At CMU, our outdoor season typically started in the beginning of March. March in Pittsburgh is, well, freezing. We were lucky if our home meets weren’t cancelled for having ice or snow on the track. All in all, March was my least favorite month in college. It always felt harder to warm up and hit top speed at these cold meets. I struggled to match my indoor times, which, because of the tighter turns, are typically a second slower for the 200m and even more for the 400m.
What made me slower during March? Was my warmup not thorough enough for the cold weather? Was it fear of injury? Could it be just decreased intensity coming off of indoor championships? I couldn’t find any specific research about sprint performance and temperature. Without a way to gather more data, I was stuck.
That changed last year when I bought a Freelap.
I originally bought my Freelap because I wanted to run automatically-timed time trials without track meets to attend. However, I quickly incorporated it into my workouts as well: timed thirty-meter flies have become my bread-and-butter workout. 2-3 times a week, I’ll run between 4 and 7 flies with full recovery with a 30-40 meter acceleration zone. I put each rep along with some workout metadata into a Google sheet afterwards for analysis.
As temperatures decreased going into the winter, I noticed that my fly times were slowing down, despite breaking a sweat with each warmup. But my times weren’t always slower. I noticed that when the days were unseasonably warm (thanks California) or when I had a chance to run later in the day, I was consistently running faster and even setting PRs. This reminded me of my old March woes. Since I had all of my fly times over several months, I graphed my average fly time per workout against temperature and found a fairly strong correlation (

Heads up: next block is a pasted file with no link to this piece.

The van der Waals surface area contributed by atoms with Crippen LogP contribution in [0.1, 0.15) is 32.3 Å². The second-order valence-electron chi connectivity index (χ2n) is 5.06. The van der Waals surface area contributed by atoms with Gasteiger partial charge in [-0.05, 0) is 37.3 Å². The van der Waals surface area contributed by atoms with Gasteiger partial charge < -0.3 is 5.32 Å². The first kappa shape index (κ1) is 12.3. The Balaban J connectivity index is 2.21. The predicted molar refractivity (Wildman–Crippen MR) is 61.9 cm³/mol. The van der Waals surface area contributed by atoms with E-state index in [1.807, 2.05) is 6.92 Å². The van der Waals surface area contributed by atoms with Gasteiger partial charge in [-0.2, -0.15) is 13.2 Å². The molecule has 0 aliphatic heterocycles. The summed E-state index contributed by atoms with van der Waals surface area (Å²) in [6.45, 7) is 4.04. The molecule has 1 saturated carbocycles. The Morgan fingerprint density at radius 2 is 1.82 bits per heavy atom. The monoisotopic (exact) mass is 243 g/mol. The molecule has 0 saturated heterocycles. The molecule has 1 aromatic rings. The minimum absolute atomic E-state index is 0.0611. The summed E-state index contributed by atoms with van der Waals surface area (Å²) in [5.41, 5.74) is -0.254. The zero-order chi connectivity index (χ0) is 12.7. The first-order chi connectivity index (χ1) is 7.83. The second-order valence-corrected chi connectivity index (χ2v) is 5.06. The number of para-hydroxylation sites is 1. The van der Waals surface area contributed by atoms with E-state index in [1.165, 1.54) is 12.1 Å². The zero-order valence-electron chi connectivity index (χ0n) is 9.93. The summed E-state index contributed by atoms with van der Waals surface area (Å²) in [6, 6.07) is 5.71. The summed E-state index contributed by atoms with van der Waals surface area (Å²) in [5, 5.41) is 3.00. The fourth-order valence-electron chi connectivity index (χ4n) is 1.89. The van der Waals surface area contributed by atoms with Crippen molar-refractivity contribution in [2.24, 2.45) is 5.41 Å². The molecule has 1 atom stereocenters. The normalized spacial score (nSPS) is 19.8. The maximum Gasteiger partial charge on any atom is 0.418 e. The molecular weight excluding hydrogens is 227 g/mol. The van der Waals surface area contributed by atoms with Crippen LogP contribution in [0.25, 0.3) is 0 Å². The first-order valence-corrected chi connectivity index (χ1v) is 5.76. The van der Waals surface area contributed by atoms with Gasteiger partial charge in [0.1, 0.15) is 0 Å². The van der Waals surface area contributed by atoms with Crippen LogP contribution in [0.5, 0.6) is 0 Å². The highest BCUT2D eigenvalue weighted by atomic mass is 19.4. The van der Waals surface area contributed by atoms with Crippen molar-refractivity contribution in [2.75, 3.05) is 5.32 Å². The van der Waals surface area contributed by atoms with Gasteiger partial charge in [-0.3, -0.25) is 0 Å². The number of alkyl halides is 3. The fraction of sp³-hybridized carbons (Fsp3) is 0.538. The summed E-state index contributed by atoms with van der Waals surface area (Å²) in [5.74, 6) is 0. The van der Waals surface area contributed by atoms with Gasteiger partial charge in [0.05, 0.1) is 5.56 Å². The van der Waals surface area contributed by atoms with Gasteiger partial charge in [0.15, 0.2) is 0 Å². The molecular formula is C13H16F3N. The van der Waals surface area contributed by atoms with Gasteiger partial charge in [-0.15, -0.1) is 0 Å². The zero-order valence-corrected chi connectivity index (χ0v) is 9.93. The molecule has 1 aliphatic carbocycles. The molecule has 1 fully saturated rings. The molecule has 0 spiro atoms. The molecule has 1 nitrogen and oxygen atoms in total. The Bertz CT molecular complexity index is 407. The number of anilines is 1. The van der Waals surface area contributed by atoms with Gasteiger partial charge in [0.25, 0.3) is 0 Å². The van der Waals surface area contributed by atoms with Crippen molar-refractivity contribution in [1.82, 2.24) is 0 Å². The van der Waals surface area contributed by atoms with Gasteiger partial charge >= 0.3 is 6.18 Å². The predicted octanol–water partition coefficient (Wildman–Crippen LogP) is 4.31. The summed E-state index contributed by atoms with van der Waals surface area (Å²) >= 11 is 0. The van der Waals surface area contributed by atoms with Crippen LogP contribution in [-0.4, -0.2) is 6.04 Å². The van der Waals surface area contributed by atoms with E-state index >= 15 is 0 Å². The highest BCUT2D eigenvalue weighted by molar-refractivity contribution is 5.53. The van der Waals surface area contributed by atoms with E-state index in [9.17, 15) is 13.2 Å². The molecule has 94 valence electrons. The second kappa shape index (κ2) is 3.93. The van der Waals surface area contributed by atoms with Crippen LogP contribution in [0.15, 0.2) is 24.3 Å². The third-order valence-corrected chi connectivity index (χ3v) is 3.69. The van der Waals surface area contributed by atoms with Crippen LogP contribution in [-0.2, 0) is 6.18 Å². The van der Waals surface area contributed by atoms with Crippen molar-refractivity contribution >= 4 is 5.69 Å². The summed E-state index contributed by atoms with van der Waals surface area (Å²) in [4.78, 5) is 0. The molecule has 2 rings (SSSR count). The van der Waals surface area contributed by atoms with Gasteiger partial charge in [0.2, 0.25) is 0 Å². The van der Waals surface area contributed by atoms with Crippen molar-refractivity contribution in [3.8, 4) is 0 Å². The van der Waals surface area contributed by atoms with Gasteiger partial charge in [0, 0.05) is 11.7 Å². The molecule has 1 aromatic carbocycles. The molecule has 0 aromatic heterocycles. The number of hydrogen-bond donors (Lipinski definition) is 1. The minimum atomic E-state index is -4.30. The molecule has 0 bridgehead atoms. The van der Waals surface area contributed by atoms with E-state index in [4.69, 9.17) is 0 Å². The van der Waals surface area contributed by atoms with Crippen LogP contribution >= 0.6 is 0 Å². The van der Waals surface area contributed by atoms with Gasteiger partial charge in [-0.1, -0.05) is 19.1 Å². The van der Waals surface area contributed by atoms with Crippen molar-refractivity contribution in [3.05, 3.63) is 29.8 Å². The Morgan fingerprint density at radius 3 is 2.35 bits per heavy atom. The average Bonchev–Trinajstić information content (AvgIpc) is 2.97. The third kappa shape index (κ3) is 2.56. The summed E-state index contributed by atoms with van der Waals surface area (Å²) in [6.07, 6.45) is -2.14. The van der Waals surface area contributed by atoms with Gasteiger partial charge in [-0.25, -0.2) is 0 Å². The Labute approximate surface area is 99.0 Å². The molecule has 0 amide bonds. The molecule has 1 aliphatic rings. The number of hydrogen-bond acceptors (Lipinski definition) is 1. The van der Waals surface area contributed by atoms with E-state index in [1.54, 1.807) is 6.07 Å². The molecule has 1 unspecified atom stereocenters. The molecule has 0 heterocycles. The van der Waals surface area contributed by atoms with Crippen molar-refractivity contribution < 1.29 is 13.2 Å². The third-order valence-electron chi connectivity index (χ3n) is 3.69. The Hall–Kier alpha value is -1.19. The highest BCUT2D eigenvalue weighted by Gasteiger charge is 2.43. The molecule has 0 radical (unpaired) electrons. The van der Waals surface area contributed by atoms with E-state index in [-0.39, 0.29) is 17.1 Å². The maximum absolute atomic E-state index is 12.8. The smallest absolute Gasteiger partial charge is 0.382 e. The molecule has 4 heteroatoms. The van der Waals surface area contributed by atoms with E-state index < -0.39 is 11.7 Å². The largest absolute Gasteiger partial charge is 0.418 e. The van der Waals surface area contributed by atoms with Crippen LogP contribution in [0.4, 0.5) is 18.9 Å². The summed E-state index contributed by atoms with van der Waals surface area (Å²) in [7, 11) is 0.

No other variable I tracked had an
r^2>0.05, including my bodyweight, the date of the workout, and WHOOP metrics like Recovery and sleep.
What does this mean? Obviously, this self-experiment is fairly unscientific: I had a sample size of a single unblinded athlete. I’ve also only been able to track about 150 reps across 25 workouts. If you take the data at face value, however, there are some implications:
Cold weather means slower running. Each 10 degree drop slows my 30m fly times by about 0.02 seconds—a significant amount, especially across 100 meters or more.
Training in cold weather, however, can still produce results: I set 60m and 100m PRs after this past block of training (I waited for warm days for these time trials).
r^2of 0.21 is significant, but still means that 80% of speed variance is explained by factors other than temperature. You might be at a disadvantage racing in the cold, but it doesn’t mean that you can’t still perform. A good warmup, proper sleep and nutrition, and thoughtful training plan will set you up for success, no matter the temperature.